The pace of Volkswagen’s electric vehicle push continues to gain momentum, as evidenced by the new ID 5.
This SUV-coupé arrives hot on the heels of the ID 3 family hatchback and the ID 4 SUV, on which it’s largely based. It’s a sister car to the Audi Q4 E-tron Sportback and Skoda Enyaq iV, alongside which it will be produced at Volkswagen’s dedicated EV factory in Zwickau, Germany, from early 2022.
Currently in the final stages of development, the third bespoke EV from Volkswagen was by all accounts set to be called the ID 4 Coupé. But in a move aimed at providing it with a higher perceived positioning than its slightly more versatile sibling, officials ultimately decided that it should take the ID 5 name instead.
Make of this what you will, but there’s no denying the links between the ID 4 and the ID 5. Even with the eye-catching disguise of the prototypes we drove, the similarities in front-end styling are clear. Apart from a uniquely styled bumper, the differences are negligible through to the B-pillars.
It’s at the rear where the ID 5 is distinguished in appearance, with a more heavily curved roofline, an angled, liftback-style tailgate and an integrated rear spoiler helping to provide it with a more eye-catching form than the ID 4. The standard wheels are 19in, although buyers will be able to choose optional 20in and 21in items.
The ID 5 uses the same electric drivelines as the ID 4. Included are 168bhp and 201bhp single-motor, rear-wheel-drive variants, as well as the more overtly sporting 295bhp dual-motor, four-wheel-drive GTX flagship, a prototype of which we’re driving here.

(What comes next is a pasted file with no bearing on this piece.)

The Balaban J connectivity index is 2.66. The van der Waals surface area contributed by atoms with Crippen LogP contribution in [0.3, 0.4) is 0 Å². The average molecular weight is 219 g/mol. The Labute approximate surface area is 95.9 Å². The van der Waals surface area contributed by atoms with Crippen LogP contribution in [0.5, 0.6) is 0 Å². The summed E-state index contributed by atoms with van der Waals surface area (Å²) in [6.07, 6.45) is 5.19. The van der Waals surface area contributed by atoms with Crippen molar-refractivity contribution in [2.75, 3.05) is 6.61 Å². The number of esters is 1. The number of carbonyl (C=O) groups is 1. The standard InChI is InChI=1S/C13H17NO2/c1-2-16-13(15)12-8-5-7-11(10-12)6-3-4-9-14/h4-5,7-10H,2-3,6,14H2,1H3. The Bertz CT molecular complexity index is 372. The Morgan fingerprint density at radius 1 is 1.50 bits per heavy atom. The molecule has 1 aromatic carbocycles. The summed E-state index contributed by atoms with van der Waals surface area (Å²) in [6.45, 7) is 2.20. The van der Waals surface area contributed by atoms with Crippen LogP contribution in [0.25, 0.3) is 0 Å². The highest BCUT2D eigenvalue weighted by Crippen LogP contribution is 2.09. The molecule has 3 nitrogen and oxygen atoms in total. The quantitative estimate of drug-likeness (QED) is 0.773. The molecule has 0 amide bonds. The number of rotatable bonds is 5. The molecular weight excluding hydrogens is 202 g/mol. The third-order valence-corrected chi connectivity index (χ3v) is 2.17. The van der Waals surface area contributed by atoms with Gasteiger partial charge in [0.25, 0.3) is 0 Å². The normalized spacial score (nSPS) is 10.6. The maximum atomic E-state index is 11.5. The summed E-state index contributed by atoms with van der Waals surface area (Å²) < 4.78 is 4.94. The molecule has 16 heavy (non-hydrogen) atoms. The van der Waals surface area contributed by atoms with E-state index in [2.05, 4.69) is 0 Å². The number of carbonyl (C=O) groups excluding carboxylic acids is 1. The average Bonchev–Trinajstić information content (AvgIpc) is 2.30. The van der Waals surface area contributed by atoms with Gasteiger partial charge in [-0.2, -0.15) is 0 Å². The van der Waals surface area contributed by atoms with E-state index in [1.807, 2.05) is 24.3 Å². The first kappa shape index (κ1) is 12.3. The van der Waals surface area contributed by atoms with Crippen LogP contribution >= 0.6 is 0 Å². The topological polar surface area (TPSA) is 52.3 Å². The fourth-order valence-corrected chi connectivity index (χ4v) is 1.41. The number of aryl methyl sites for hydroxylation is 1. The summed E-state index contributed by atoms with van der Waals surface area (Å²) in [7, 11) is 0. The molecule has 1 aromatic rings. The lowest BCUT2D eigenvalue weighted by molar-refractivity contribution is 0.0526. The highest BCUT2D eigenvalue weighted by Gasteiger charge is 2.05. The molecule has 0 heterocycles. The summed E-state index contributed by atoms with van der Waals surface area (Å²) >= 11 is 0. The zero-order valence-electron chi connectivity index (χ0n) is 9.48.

All three variants come with a 77kWh lithium ion battery pack. This represents a departure from the ID 4, which offers the choice of either a 52kWh or 77kWh battery. The maximum range of the entry-level ID 5 is put at 309 miles on the WLTP test procedure.
The ID 5 can charge at rates of up to 11kW from an AC device. And while Volkswagen is yet to confirm this, Autocar understands that DC charging capacity will be increased from the 125kW offered by the ID 4 to 150kW, in combination with a software upgrade that’s set to go into commission before the ID 5 reaches UK showrooms. This suggest an 80% replenishment in only around half an hour from a high-powered charger.